Campus green space is undervalued resource

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Bike Riding! What fun! Benches, gravel, and trees! Green Space!

Haupt circle, Old Morrison’s sweeping lawn, the shady trees – these are important and measurable goods. In a rapidly developing world where the environment is threatened by so many human factors, campus green space is vital to sustainability for both physical and social reasons. To students, a university campus is a place of education which is transformative and influential in their social/intellectual development as citizens. The physical elements of a campus, and of any place, mirror the formal or ideological, and will impact the mindsets and lifestyles of individuals who will be in positions of power in our country and our world (us!).

The new Back Circle is a hot spot for frisbee, volleyball, hammocking, and other social events, as well a study space and a haven for those who feel the need to get out of dorm rooms and classrooms for more than their 10 minute walk to class. While the green spaces set Transy apart from its urban/suburban environment and help to define the bubble, they also welcome in families, joggers, and dog walkers. Unbeknownst to many, Transylvania also has a garden behind Poole, and partners with Seedleaf in the London-Ferrill community garden, at the corner of 3rd Street and Martin Luther King Drive. Increasing participation in both of these locations by both Transylvanians and members of the community could do wonders for the relationship between the two, and thin the bubble. In addition to positively influencing lifestyles and mindsets, green space enhances mental health of students.  Many studies have demonstrated a statistical relationship between green space usage and reported quality of life.

Along with the above benefits, there’s the most obvious positive of having green space: physical sustainability. Transy’s green spaces help to absorb and offset water and air pollutants and prevent soil erosion – an especially virtuous quality given the age of many of Transylvania’s buildings. They slow surface water runoff from the city into lakes and streams, purify the air, regulate the temperature, and replenish ground water (rain doesn’t penetrate concrete). Trees measurably decrease cooling and heating costs when planted near buildings (anywhere from 2-4% for deciduous trees) by providing shade in the summer and insulation in the winter (Environmental). For Transy, that adds up to thousands of dollars saved each school year, the conservation of natural resources used for energy and a decrease in emissions from the use of that energy. Green space conserves both the environment and university funds. Energy savings could go towards great things like scholarships, student organizations, faculty and staff development, facilities, academic programs, student research grants… the list goes on.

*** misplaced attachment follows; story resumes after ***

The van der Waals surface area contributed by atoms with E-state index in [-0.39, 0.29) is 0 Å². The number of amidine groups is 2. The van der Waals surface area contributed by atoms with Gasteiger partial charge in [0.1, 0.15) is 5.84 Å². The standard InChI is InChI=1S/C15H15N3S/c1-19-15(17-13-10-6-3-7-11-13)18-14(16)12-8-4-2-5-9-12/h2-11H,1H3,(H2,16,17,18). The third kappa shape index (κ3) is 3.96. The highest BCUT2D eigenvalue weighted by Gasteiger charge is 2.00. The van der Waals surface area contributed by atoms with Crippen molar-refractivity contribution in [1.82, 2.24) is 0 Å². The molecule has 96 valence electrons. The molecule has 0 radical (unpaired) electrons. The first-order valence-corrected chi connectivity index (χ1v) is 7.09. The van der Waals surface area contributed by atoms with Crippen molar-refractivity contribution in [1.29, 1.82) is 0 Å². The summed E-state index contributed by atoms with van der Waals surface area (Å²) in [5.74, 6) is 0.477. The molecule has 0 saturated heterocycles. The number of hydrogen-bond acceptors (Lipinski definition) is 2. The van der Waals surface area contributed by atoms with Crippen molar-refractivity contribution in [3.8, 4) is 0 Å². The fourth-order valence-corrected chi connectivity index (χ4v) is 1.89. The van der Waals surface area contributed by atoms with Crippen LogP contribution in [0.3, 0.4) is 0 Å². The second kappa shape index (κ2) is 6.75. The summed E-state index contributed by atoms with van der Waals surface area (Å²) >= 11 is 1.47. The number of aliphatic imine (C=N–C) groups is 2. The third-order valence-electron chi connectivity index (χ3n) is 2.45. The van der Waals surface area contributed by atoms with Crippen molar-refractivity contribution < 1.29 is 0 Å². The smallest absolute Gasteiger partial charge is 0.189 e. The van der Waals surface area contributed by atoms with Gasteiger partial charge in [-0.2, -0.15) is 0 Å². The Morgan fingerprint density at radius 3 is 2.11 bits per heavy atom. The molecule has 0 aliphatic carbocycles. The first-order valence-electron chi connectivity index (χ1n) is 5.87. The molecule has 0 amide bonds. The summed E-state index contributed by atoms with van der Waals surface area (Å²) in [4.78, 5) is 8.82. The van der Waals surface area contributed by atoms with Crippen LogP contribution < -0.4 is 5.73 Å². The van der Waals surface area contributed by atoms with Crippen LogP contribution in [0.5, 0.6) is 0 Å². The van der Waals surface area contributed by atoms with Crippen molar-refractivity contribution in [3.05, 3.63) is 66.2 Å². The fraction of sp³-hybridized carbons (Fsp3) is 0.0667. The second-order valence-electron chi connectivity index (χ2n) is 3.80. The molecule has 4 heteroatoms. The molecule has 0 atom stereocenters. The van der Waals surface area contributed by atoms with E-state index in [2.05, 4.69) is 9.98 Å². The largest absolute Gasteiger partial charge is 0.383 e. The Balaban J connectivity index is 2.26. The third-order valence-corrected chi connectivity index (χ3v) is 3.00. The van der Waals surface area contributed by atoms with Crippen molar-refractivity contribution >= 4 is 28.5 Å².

While the tendency is to rail on all the Transy quirks people can’t stand, like the long lines in the Raf, difficulty of many GE classes, or Styrofoam cups (now switched back to paper), sustainability and green space improvements at Transy often go unnoticed or unappreciated, simply because they’re unadvertised. In addition to the obvious physical changes on campus such as the recent renovation of Back Circle, invisible changes are going on constantly. The Green Revolving Loan fund supplies the school up to 150,000 to spend on renovations that will reduce energy costs. The fund is revolving, because the school replenishes the fund with the energy costs that are saved with the purchase of more energy efficient items. An example: the decades old ice machine in Forrer was putting gallons of water down the drain, and when the school invested $9,000 from the fund in a new machine, they saved $10,000 in water costs in the first year. The investment paid itself back in a year, and the $9,000 was put back into the fund within the year to be used for other projects.

These improvements are happening all over campus thanks to the fund – new and efficient LED lighting in Beck’s main gym, the pretty new LED lamp posts in Back Circle, motion sensor lighting in bathrooms, low flow toilets… this list of good things that save money and energy also goes on. Have hope for the future, faith in Transyland, and appreciate the grass beneath your feet – it’s not something to be taken for granted in today’s world.

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Chloe Hunt
I am a 3rd year Philosophy major with minors in Environmental Studies and Spanish. I grew up riding horses and have called Lexington home for 13 years. In addition to The Rambler, I'm involved in student government. I'm a lover of the arts, Transylvania squirrels, and good apples.